Background of KNN
The KNN algorithm uses a majority voting mechanism. It collects data from a training data set, and uses this data later to make predictions for new records.
For each new record, the k-closest records of the training data set are determined. Based on the value of the target attribute of the closest records, a prediction is made for the new record.
The basic nearest neighbor (NN) algorithm makes classification predictions or regression predictions for an arbitrary instance. To this purpose, the NN algorithm identifies a training instance that is closest to the arbitrary instance. Then, the NN algorithm returns the class label or target function value of the training instance as the predicted class label or target function value for the arbitrary instance.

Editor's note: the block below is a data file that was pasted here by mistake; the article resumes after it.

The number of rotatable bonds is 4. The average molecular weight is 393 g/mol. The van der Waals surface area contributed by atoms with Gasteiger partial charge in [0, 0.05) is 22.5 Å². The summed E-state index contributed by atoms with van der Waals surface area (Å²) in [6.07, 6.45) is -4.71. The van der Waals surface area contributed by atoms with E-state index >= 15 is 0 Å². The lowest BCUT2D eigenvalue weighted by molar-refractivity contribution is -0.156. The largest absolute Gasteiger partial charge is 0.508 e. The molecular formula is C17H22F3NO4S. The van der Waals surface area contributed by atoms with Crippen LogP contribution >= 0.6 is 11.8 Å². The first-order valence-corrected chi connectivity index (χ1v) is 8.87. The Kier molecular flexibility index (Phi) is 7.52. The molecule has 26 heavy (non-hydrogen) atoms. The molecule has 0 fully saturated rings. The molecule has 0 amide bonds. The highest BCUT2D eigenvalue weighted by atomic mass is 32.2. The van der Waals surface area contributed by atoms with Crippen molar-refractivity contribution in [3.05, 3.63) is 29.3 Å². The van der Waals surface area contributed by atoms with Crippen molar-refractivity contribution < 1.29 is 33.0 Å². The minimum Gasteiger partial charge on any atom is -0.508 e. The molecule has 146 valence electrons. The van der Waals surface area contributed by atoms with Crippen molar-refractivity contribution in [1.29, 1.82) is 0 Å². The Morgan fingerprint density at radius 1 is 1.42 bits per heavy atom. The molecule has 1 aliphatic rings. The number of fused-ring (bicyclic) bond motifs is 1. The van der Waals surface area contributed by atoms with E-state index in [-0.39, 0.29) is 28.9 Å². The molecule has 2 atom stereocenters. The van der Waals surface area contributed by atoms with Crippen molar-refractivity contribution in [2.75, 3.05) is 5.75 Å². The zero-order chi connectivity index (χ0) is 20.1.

The KNN algorithm expands this process by using a specified number k≥1 of the closest training instances instead of using only one instance. Typical values range from 1 to several dozens.
The output depends on whether you use the KNN algorithm for classification or regression.
- In KNN classification, the predicted class label is determined by the voting for the nearest neighbors, that is, the majority class label in the set of the selected k instances is returned.
- In KNN regression, the average value of the target function values of the nearest neighbors is returned as the predicted value.
By using a specified number k≥1, you can control the tradeoff between overfitting prevention and resolution. Overfitting prevention might be important for noisy data. Resolution might be important to get different predictions for similar instances.